"I would not hand you a flower from a garden. I will surely not give you what may be the most powerful bargaining chip in these negotiations. Who knows whom you might sell it to next?"

To his credit, the bishop's shiny face flushed a bright red. "So be it, Peter of London," he snapped. "Ever have you brought these things on yourself."

He reached for the door, but by then, Eva had completed her slow circling of the room and come up behind. She reached out, her blade up, and placed it against the front of his throat.

The bishop froze.

"Now hush," she murmured. "You have brought this on yourself."

Not exactly a Mary Sue!  Another reason I love medievals - they somehow lend themselves better to really intense drama than Regency or Victorian eras.  Life was more brutal, politics more precarious, and while medieval European women may in reality have been just as cloistered and limited as in later centuries, it's somehow more believable when their fictional counterparts throw off convention and really wade into the action.

Things That Blow My Mind
There is an absolutely amazing passage in the book that starts out: "The heart hangs over a pit.  Strung up like a sacrifice, it swings in the winds of the world..." and really, that little piece of prose, about four paragraphs long, almost stopped my own heart. I started to excerpt it here, but for the first time, I've decided not to pull out this choice bit because you, readers, deserve to come upon it in context and  have your own breath knocked out of you. It's not a plot spoiler, but I think it would be an experience spoiler.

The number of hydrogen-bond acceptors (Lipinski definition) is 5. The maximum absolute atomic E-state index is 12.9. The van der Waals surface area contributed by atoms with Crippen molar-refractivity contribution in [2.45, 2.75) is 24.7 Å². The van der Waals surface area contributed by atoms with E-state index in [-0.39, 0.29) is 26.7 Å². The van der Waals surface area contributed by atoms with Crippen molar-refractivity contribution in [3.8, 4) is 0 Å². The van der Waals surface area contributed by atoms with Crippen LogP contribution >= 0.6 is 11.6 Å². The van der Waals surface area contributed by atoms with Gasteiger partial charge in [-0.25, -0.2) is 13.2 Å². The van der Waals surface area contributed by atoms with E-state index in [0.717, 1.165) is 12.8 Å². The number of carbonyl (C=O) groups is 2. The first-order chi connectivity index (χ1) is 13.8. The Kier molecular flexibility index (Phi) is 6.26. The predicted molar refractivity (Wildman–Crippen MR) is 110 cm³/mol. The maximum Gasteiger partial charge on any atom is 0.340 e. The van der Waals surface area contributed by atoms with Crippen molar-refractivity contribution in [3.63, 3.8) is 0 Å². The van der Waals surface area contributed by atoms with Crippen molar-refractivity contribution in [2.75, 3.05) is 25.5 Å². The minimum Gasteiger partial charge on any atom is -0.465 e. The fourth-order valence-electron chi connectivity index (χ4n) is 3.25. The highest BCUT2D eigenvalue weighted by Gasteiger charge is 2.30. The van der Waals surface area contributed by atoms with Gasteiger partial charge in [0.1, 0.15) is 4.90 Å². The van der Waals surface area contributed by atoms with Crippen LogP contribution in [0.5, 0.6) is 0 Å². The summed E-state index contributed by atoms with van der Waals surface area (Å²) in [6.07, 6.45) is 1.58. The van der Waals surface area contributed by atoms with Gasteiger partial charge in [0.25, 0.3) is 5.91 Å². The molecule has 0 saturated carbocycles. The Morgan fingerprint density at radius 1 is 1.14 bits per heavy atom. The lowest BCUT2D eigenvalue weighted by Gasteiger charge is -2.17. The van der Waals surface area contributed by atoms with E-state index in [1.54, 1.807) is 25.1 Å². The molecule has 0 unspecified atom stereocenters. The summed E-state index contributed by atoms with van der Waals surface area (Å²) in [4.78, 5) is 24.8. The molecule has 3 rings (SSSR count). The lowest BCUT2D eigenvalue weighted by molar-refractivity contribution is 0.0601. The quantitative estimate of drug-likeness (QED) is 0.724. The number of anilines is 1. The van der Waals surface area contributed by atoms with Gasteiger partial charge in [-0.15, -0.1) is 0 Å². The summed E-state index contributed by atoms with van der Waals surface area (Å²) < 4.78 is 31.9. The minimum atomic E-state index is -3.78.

That Paralysis Thing Again
I'm still struggling with the paralyzed perfectionism that I wrote about awhile back. Seriously, I started this review more than a month ago.  And I just got stuck, because I didn't want to fail to do it justice.  I don't know how to finish this review; how to put a nice conclusion on it and make the whole thing feel cohesive.  And then I didn't want to post about other books because I really thought I should finish this one first.  Auggh.

So even though this seems unfinished to me, I'm going to post it anyway.

Bottom Line
I loved this book, and I would recommend it to a) everyone; b) everyone, especially medieval fans; c) everyone, especially Joanne Bourne fans.

Friday, July 8, 2011

A Body At Rest

Sir Isaac Newton observed that "a body at rest will remain at rest; a body in motion will remain in motion, unless acted upon by an outside force."

More or less.

And while Newton meant this very literally, about physical things and velocity and acceleration, it's also true in other dimensions, including, of course, blogging.

It's so boring to read blog posts about not blogging.  So I'll keep this short.  I just felt weird about starting back in after radio silence for so long.  This is me, attempting to get back in motion!